I grew up in the 1960s in a small Kansas town, not in the South but close enough to have had a segregated public pool in then-recent memory. Regular summer family camping trips took us all over the country, including the South with those peculiar “whites” and “coloreds” drinking fountains.
My father, a minister and dean of students at the local small liberal arts college, went with carloads of students into the southern states to participate in the civil rights marches.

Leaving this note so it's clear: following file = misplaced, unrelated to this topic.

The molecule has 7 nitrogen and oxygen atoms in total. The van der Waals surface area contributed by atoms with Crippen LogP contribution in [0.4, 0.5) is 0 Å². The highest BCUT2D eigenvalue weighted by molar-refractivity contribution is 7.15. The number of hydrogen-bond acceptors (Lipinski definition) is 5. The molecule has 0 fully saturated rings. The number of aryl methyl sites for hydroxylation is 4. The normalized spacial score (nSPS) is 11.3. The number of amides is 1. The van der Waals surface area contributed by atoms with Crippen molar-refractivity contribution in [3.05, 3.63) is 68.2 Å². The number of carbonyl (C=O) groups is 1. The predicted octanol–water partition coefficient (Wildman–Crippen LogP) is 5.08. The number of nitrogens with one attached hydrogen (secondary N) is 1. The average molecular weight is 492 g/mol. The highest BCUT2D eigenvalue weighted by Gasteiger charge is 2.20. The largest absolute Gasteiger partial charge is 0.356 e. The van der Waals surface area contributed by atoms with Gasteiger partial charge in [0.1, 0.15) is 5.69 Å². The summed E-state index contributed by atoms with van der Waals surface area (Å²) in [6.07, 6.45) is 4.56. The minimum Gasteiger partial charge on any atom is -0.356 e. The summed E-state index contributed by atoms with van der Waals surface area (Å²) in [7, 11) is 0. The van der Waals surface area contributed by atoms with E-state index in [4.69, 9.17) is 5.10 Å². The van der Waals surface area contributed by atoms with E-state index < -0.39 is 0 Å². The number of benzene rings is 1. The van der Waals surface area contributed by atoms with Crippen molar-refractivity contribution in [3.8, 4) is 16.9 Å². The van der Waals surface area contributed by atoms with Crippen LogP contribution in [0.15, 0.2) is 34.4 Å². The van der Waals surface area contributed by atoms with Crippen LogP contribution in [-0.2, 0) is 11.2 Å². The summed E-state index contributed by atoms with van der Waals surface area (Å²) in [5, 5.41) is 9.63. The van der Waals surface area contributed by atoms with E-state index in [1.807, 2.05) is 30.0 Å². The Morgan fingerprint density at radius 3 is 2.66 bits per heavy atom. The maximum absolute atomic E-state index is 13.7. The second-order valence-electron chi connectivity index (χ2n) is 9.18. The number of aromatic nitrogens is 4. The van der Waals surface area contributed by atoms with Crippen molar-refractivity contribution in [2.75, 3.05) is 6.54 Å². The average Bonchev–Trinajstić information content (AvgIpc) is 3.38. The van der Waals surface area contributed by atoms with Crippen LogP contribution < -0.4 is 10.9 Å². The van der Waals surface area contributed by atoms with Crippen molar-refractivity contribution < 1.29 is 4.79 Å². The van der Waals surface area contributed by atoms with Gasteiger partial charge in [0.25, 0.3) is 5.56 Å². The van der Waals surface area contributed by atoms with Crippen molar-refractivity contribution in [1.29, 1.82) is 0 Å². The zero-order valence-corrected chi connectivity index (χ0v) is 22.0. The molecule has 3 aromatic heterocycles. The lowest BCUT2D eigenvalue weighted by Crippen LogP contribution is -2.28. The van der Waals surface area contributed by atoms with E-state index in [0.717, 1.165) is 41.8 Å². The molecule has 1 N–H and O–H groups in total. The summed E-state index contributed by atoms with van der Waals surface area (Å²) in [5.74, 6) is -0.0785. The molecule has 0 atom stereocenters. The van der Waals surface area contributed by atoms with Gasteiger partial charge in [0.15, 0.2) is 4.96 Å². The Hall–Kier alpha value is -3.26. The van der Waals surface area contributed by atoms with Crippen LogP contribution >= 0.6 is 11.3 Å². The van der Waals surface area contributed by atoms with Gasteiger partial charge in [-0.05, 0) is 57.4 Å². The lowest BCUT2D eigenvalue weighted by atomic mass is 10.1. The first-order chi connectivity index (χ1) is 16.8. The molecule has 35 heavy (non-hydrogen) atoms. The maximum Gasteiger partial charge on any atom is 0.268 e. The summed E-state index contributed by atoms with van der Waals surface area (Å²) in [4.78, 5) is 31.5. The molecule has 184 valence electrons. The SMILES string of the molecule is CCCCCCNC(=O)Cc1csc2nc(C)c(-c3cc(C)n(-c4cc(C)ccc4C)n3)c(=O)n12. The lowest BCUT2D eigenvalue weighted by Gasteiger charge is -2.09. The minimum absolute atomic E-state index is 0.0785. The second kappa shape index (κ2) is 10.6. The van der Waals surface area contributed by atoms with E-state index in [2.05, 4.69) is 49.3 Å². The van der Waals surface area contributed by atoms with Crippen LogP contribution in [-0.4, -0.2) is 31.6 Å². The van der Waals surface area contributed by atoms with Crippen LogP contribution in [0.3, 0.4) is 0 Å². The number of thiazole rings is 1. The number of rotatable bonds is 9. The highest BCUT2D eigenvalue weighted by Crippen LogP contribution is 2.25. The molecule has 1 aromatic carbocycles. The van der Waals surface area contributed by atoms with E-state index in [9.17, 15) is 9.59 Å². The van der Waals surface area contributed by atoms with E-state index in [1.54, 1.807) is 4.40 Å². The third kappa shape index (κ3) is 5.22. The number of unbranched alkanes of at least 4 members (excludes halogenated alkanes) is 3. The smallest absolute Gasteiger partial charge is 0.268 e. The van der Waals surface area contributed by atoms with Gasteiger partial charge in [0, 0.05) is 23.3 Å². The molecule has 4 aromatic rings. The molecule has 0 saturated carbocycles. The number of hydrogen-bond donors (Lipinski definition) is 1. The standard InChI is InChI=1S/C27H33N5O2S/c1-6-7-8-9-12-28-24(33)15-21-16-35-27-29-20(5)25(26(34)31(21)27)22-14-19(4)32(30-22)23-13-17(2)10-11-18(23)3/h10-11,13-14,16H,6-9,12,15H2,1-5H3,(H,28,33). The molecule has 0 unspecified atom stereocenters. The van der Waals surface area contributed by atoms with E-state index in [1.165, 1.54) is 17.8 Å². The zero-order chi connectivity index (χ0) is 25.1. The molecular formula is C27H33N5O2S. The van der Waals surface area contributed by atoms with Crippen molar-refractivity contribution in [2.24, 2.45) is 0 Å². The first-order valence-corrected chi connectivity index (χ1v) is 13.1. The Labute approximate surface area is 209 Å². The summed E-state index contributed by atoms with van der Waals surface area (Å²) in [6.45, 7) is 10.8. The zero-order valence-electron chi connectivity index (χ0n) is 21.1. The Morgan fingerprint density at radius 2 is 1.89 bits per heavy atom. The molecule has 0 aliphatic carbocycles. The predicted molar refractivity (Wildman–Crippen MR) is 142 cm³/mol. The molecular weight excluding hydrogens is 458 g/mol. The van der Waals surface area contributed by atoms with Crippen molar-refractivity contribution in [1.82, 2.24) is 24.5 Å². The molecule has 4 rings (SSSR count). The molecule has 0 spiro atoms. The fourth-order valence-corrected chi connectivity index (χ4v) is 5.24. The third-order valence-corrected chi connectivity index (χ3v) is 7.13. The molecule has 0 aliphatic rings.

The day of Rev. Dr. Martin Luther King’s assassination, my father was attending a church conference committee meeting back East and was hastily sent to Memphis, Tennessee, a representative and symbol of support in those traumatic times. He left an essay chronicling his experiences and interactions that day — a minority white man in a sea of black.
When I participate in a commemorative march, it is of course primarily for Dr. King, but also for my father.